Consuming oats as part of a weight loss regimen, including a nutrient-dense healthy diet and regular exercise, is a smart choice. Eating oatmeal regularly can aid weight loss, but how much is enough? The serving size of dry oats is 100 grams, according to the United States Department of Agriculture.[6]

A study[8] followed up on participants after one year who consumed 100 grams of oats versus the healthy control group. Researchers found that the 100-gram group demonstrated a significant reduction in body weight. For reference, 100 grams is equal to two-thirds of a cup.

Other Tips To Help You Lose Weight 

A calorie deficit is required to lose weight. Even when consuming healthy food, you must be aware of your total caloric intake. This article can guide you to find a balance when figuring out your calorie deficit.

Some people go for supplemental assistance during their weight loss journey. However, you should always ask your health provider before starting any keto supplement, vitamins, herbs, or teas. 

Losing weight requires a multi-faceted approach. A weight loss regimen should include lifestyle changes, including nutrient-dense, low-calorie foods, and consistent exercise – those are the backbone of weight management.

Cardiovascular exercise, like biking or running, is heart-healthy and can aid your weight loss. You can find more tips and information in the inserted article on running or walking mileage as an adjunct to a weight loss program.

Are There Any Drawbacks?

Are oats good for weight loss for anyone? Mostly, yes. Those who adhere to a gluten-free diet due to allergy or Celiac disease should make sure to only consume certified gluten-free oats or oat products.

If you do not eat a high-fiber diet, you may think twice about incorporating oats. Dietary fiber is an essential daily requirement for optimal health and aids weight loss, but several health conditions may need fiber restriction in diet.


Consuming oats has multiple health benefits, from reducing body weight to balancing your blood sugar and fat profile.

Oatmeal is a nutrient-dense, healthy food to choose when on a weight loss journey. Oat’s biocomponents and nutrients aid digestive health, decrease hunger hormones and create a sense of fullness. Feeling fuller for longer leads to decreased calorie intake, thus assisting weight loss.

However, no one food is a weight loss food. A variety of healthy, nutritional foods should be a part of your weight loss efforts to ensure attaining daily essential nutrient values. When combining lifestyle management, including regular exercise and health-benefiting foods like oats, it is sure to be a win on your weight loss journey.

Frequently Asked Questions

Is oatmeal good for losing belly fat?

Oat consumption is associated with weight reduction, decreased body mass index, and decreased waist circumference.[5]

Can I eat oatmeal every day to lose weight?

Eating oatmeal daily is okay if you stick to the recommended 100-gram serving size and are watchful of any additional ingredients you choose.

How much oatmeal should I eat to lose weight?

It is recommended to eat one serving of 100 grams per day for weight loss and consider the caloric intake of any additional toppings chosen.

Is oatmeal a weight-loss breakfast?

No one food should be termed a weight loss breakfast food. However, oats are associated with aiding weight loss due to their nutritional components and are a healthy option for breakfast.

+ 8 Sources

EHproject has strict sourcing guidelines and relies on peer-reviewed studies, academic research institutions, and medical associations. We work mostly with peer-reviewed studies to ensure accurate information. We avoid using tertiary references. You can learn more about how we ensure our content is accurate and current by reading our editorial policy.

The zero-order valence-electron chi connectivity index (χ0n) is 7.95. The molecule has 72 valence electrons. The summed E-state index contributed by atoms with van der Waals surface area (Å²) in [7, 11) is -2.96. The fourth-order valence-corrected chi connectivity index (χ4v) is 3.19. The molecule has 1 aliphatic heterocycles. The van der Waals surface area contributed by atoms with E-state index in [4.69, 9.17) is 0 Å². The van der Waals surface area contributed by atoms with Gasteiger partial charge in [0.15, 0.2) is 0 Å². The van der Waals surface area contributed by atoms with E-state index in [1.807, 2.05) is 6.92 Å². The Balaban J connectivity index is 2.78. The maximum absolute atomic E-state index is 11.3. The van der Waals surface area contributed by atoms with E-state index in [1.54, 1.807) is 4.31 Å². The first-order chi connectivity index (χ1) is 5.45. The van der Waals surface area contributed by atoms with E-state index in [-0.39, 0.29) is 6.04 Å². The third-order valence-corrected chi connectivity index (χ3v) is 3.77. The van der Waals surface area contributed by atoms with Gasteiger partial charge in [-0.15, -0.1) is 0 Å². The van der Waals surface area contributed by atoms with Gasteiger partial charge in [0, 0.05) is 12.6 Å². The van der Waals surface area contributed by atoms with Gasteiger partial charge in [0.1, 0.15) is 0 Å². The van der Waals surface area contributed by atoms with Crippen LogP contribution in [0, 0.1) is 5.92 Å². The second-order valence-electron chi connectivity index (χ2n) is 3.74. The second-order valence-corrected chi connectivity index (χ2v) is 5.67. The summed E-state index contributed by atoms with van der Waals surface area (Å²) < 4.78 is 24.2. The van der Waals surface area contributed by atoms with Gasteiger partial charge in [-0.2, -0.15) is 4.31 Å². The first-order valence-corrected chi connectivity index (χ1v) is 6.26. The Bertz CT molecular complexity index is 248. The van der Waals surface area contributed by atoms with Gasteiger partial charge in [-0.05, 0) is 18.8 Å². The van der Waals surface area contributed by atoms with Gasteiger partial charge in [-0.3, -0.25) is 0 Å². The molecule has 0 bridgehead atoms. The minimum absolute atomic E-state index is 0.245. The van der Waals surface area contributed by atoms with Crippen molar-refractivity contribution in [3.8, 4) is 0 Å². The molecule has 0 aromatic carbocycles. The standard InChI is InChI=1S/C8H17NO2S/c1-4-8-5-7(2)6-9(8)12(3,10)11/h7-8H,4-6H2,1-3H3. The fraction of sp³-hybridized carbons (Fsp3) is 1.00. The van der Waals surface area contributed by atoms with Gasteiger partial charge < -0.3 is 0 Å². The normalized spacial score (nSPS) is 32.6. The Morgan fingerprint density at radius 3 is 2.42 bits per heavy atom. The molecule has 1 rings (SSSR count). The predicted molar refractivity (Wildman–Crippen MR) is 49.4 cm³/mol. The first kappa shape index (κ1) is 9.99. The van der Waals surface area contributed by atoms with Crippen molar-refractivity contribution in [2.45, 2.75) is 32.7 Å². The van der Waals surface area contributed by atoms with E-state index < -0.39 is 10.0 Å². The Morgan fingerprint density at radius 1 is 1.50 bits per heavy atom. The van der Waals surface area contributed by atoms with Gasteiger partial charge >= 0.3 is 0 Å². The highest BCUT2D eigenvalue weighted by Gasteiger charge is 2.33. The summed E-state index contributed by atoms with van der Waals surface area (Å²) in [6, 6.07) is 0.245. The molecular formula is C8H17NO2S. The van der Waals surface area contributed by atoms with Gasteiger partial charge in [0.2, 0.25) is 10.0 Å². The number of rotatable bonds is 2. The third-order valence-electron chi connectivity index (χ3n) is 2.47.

1. Fanelli, S.M., Jonnalagadda, S.S., Pisegna, J., Kelly, O., Krok‐Schoen, J.L. and Taylor, C.A. (2020). Poorer Diet Quality Observed Among US Adults With a Greater Number of Clinical Chronic Disease Risk Factors. Journal of Primary Care & Community Health, [online] 11, p.215013272094589-215013272094589. doi:
  2. Zhu, F., Du, B. and Xu, B. (2016). A critical review on production and industrial applications of beta-glucans. Food Hydrocolloids, [online] 52, pp.275–288. doi:
  3. Devendra Paudel, Bandana Dhungana, Caffe, M. and Krishnan, P. (2021). A Review of Health-Beneficial Properties of Oats. Foods, [online] 10(11), pp.2591–2591. doi:
  4. Rahmani, J., Miri, A., Raminta Černevičiūtė, Thompson, J., Nisa, N., Sultana, R., Hamed Kord‐Varkaneh, Seyed Mohammad Mousavi and Azita Hekmatdoost (2019). Effects of cereal beta-glucan consumption on body weight, body mass index, waist circumference and total energy intake: A meta-analysis of randomized controlled trials. Complementary Therapies in Medicine, [online] 43, pp.131–139. doi:
  5. Amna Shehzad, Roshina Rabail, Munir, S., Jan, H., Fernández-Lázaro, D. and Rana Muhammad Aadil (2023). Impact of Oats on Appetite Hormones and Body Weight Management: A Review. Current Nutrition Reports, [online] 12(1), pp.66–82. doi:
  6. (2023). FoodData Central. [online] Available at:
  7. ‌Prasad Rasane, Jha, A., Latha Sabikhi, Kumar, A. and V. Unnikrishnan (2013). Nutritional advantages of oats and opportunities for its processing as value added foods – a review. Journal of Food Science and Technology, [online] 52(2), pp.662–675. doi:
  8. Li, X., Cai, X., Ma, X., Jing, L., Gu, J., Bao, L., Li, J., Xu, M., Zhang, Z. and Li, Y. (2016). Short- and Long-Term Effects of Wholegrain Oat Intake on Weight Management and Glucolipid Metabolism in Overweight Type-2 Diabetics: A Randomized Control Trial. Nutrients, [online] 8(9), pp.549–549. doi:


Gina Vitale is a freelance health and wellness content writer and healthcare professional. A licensed physical therapist assistant for nearly 3 decades, she has acquired vast knowledge regarding treating and preventing numerous musculoskeletal problems. Her background… See More